Town News

Travelers Should Be Prepared for Major Winter Storm in the Mountains

The following is a joint press release with Summit Fire & EMS, Red White & Blue Fire District, Summit County Sheriff’s Office, Colorado State Patrol, Town of Silverthorne, Town of Frisco, Town of Breckenridge, Town of Blue River, and Town of Dillon.

With a major winter storm forecast for this weekend, travelers to the mountains are urged to be prepared for potential highway closures, traffic delays of many hours and serious inconveniences, including the inability to reach intended destinations.

The National Weather Service has issued a winter storm warning from 5 p.m. on Friday until 5 a.m. on Sunday, with possible snow accumulations of 10 to 20 inches, and travel could be difficult from Friday night through Saturday night.

In previous storms, roads have been closed and traffic has been re-routed from various destinations, contributing to heavy congestion in the areas where roads do remain open, and motorists have been stuck for 8-12 hours on trips that typically take less than two hours in dry weather.

Travel advice from Summit County emergency planners and the Colorado Department of Transportation

  1. Check for weather and closures and be prepared for delays. Officials are urging motorists to check the weather forecast before heading to the mountains, fill their fuel tanks and be aware that road closures may delay travelers for lengthy periods on the highways and leave few options for last-minute lodging.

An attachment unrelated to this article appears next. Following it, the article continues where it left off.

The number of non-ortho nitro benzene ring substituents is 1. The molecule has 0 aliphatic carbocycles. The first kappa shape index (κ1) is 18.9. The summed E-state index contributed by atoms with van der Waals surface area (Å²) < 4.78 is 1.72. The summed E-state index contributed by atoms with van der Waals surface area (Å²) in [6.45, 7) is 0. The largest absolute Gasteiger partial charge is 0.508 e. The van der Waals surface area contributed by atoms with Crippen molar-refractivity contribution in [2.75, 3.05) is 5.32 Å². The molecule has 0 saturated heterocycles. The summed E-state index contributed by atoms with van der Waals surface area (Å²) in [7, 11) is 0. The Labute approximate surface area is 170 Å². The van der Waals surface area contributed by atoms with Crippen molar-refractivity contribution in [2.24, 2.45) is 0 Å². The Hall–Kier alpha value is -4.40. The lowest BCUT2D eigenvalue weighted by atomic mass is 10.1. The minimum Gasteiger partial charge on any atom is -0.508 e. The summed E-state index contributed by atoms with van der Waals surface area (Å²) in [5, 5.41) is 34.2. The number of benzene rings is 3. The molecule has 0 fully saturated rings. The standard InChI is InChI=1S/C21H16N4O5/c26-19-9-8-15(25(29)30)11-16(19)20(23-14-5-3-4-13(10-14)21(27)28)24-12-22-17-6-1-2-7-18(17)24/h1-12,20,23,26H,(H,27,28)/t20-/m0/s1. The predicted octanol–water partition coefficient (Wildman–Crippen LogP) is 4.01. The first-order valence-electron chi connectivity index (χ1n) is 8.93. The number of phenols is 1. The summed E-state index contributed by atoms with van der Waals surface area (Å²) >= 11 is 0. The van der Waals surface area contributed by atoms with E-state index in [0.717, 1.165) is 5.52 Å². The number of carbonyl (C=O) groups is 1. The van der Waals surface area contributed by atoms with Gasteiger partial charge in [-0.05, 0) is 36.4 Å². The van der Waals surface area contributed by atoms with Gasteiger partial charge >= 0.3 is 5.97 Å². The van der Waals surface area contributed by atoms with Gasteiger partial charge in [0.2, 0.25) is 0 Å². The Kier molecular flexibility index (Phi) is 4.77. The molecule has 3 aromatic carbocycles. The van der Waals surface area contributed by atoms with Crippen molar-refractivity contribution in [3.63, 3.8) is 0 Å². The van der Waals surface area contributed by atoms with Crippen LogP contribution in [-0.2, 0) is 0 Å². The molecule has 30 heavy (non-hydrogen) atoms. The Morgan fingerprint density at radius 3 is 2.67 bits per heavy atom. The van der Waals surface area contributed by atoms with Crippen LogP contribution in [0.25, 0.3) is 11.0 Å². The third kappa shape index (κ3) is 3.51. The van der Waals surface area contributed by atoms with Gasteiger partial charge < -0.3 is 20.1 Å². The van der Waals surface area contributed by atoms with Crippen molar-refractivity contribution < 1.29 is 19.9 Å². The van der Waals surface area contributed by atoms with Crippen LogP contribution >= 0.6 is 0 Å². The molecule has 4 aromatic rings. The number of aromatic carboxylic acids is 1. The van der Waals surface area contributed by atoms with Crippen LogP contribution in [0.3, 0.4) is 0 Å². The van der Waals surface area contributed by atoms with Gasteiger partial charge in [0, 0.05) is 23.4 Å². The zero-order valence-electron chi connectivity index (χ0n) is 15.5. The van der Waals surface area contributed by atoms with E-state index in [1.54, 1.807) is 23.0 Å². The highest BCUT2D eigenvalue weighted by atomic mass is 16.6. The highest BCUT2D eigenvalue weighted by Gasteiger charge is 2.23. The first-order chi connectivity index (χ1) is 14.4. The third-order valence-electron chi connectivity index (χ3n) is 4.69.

2. Ensure that your vehicle and passengers are ready for winter travel in the mountains. Every vehicle should have adequate tires and traction devices, and motorists should bring along snow shovels, tow ropes and emergency equipment such as warm sleeping bags, phone chargers, any vital medications and enough food and water to withstand delays of several hours. Parents traveling with children should take into account their needs, such as bringing diapers for infants and books and games for older kids in case of lengthy delays.
  3. Move over for emergency vehicles. Drivers stuck in standstill traffic will need to be aware of emergency vehicles approaching and must pull to the side immediately when they see flashing lights in their rear-view mirrors. Both snowplows and emergency vehicles also need plenty of room to operate, so do not follow them closely or attempt to pass them.
  4. Be prepared to alter travel plans based on the weather and traffic conditions. Making arrangements to stay in place may be your best option. Motorists should avoid unnecessary travel – even locally – during the storm, when road conditions will be the worst and visibility is poor.

For up-to-the-minute traffic status, visitors should visit the Colorado Department of Transportation’s website or the COtrip mobile-phone app. Summit County sends out emergency messaging via text messages and e-mails through the free Summit County Alert, available at Monitoring local radio stations also may assist travelers in avoiding being caught in standstill traffic.